Higher price of cotton has designers looking for alternatives
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STEVE CHIOTAKIS: Fashion week’s in full swing in New York. Some big trends this year? relaxed cuts and lots of texture. And fabrics usually reserved for an evening on the town — say, silk, fur and the like — are making more appearances during the day. But everyday cotton is now becoming something of a luxury.
Marketplace’s Stacey Vanek Smith reports.
STACEY VANEK SMITH: At the Cynthia Rowley fashion show, models glide along a glowing gold runway in patent leather jackets, slouchy silk jumpsuits, tattered velvet skirts, and, that old mainstay, cotton. Backstage, designer Rowley says the rising price of cotton has changed its status.
CYNTHIA ROWLEY: Now there are fabrics that maybe we took for granted that can be more like a luxury fabric.
Wholesale cotton prices jumped more than 90 percent last year; drought, conflict in the Middle East, increased demand from China and India and market speculation all played a role. And prices don’t look like they’ll be coming down anytime soon. So designers and retailers are scrambling to come up with new fabrics for spring and summer, says Candice Corlett, with WSL Strategic Retail.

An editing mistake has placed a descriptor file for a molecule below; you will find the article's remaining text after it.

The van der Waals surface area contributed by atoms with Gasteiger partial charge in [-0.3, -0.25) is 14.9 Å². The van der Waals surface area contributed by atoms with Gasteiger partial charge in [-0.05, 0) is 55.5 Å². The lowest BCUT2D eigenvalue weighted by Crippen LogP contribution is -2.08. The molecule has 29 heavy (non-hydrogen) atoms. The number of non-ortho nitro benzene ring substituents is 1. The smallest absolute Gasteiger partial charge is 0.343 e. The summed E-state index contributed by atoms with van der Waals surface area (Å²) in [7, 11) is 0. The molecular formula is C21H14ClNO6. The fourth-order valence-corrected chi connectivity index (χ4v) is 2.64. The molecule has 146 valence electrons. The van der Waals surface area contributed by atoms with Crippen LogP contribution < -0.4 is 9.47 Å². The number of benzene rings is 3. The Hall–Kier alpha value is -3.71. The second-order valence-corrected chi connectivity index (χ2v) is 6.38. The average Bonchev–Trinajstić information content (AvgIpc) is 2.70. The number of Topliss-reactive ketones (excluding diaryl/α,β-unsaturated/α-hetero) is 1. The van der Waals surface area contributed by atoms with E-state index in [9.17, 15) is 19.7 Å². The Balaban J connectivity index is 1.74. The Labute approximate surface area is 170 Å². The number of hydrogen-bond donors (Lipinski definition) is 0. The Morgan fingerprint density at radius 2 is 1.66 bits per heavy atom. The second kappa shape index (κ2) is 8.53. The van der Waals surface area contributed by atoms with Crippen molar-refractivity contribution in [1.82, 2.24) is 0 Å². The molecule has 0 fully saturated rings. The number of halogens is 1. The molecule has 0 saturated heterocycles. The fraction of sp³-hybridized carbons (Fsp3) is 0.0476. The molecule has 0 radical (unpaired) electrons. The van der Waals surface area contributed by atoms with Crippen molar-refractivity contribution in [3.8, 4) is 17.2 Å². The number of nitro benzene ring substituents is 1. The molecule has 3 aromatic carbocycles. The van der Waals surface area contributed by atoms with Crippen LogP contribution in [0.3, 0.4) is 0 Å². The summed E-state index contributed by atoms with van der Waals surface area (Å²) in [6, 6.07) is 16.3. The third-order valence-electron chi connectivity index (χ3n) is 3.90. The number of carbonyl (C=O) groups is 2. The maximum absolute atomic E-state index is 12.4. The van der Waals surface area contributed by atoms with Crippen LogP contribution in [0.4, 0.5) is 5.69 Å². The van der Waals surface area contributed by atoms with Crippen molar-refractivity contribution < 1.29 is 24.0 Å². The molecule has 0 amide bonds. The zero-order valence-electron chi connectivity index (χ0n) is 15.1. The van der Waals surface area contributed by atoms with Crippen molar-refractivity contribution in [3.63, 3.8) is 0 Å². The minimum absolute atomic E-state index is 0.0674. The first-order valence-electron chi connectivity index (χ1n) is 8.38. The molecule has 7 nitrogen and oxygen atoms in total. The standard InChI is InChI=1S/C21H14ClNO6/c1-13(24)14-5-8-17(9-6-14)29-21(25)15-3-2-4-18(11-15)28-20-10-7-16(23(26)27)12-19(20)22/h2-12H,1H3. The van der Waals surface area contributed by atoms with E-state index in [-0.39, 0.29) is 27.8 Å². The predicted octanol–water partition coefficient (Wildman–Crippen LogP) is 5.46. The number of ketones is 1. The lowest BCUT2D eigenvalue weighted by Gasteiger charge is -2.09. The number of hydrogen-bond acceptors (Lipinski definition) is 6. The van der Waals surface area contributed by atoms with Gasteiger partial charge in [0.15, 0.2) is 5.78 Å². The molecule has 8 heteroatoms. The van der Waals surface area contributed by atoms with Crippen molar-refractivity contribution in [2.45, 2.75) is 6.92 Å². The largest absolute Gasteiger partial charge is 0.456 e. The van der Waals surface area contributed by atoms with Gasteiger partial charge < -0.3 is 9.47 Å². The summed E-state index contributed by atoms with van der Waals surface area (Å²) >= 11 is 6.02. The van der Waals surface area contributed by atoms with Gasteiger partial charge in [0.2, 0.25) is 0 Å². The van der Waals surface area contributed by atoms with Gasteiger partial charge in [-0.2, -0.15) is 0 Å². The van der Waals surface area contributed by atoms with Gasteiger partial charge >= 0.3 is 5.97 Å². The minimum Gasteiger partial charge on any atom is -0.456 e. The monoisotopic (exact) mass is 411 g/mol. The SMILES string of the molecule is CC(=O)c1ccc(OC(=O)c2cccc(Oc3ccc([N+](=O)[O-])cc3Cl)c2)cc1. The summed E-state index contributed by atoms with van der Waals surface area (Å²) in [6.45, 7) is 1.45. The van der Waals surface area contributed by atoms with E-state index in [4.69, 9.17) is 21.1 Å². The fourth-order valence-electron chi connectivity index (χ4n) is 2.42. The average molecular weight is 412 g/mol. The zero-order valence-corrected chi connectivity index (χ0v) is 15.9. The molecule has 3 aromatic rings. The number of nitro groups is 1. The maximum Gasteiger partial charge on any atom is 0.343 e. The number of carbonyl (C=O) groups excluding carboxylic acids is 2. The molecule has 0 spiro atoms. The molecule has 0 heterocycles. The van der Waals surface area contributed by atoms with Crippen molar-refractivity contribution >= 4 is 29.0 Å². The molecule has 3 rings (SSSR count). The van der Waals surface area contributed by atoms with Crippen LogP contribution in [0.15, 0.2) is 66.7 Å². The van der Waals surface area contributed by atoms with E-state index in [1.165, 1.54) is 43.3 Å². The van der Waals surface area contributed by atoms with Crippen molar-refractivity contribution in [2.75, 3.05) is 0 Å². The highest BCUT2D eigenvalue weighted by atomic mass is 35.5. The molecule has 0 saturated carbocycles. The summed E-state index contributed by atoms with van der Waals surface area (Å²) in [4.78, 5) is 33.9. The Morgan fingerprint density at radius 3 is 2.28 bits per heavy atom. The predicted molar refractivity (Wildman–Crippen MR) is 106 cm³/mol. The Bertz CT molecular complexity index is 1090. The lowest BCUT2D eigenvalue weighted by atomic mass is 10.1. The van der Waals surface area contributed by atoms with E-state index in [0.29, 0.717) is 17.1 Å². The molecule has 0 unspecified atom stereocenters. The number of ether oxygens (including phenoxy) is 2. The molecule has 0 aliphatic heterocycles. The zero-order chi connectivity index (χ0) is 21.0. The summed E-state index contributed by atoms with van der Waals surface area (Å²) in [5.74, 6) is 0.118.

CANDICE CORLETT: Retailers are very much caught in the middle because they are now being squeezed between higher prices to buy the goods and a shopper who has learned to walk away if the prices are too high.
Designers like Isaac Mizrahi and Derek Lam are using more blends and alternative fabrics like polyester and rayon. They’re also turning to more eco-friendly fabrics, says Milton Pedraza, with the Luxury Institute.
MILTON PEDRAZA: The meteoric rise of cotton has precipitated another trend, which is to use new products such as bamboo, or to use recycled fabrics.
H&M’s forthcoming “Conscious Collection” uses recycled polyester and cellulose fabric as well as organic cotton. Speedo recently created a line of dresses from recycled swimsuits.
CORLETT: You know, it’s been cotton for a long time, but what’s coming next? This is an opportunity for creative marketers.
Candice Corlett’s prediction for the next big fabric?
CORLETT: I think that they’ll be a lot of adjectives preceding the word “cotton.”
Wrinkle-free cotton, seaweed cotton, polyester cotton, recycled cotton. Corlett says cotton won’t disappear from our wardrobes, but the pure stuff will probably be more common on the runways than it will on discount racks. She predicts cotton will be less the fabric of our lives and more the fabric of the good life.
In New York, I’m Stacey Vanek Smith for Marketplace.
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